Medicaid and the Spouse

Posted on December 27, 2010


Medicaid elderly in institutions have a tough road to hoe. To qualify for Medicaid if you are going to live in a nursing home, you can only keep about four thousand dollars in savings, and about fifty dollars a month income.

In order to get Medicaid to pay for nursing home care, you must prove your need for the placement, meeting federal and state guidelines.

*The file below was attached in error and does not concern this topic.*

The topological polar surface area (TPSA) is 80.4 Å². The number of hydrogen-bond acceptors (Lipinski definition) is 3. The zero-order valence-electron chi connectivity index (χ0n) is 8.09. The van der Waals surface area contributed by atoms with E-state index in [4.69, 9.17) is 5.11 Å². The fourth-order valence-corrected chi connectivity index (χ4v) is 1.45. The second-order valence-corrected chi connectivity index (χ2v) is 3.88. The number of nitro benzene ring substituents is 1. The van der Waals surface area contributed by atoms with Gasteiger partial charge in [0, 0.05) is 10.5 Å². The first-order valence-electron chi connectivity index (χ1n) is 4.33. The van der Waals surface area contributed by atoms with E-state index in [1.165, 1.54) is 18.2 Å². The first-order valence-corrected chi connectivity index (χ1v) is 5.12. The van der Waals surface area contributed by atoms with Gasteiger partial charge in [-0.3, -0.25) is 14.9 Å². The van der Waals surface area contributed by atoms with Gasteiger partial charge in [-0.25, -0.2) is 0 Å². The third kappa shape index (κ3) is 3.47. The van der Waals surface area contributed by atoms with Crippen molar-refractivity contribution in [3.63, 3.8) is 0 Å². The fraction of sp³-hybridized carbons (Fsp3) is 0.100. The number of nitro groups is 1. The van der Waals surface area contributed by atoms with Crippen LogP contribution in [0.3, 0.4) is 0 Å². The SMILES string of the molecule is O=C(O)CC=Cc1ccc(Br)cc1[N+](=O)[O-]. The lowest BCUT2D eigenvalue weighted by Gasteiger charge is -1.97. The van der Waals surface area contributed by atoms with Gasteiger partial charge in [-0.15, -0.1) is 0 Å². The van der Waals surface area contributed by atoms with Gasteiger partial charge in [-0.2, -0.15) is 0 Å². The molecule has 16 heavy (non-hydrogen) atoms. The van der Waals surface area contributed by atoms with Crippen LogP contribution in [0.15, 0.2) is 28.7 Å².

If you are in a nursing home, and your wife is living in her own home, she is considered a “recipient spouse” under Medicaid law.

Thanks to the Spousal Impoverishment Law (Division of Assets) the spouse of an institutionalized elder to keep some of their assets.

It helps to transfer properties from the institutionalized spouse to the one living outside, so as to not have it count against getting Medicaid as extra income.

Some of the “exempt resources” the able-bodied spouse can keep are the home, personal possessions, one car, one cemetery plot and funeral expenses.

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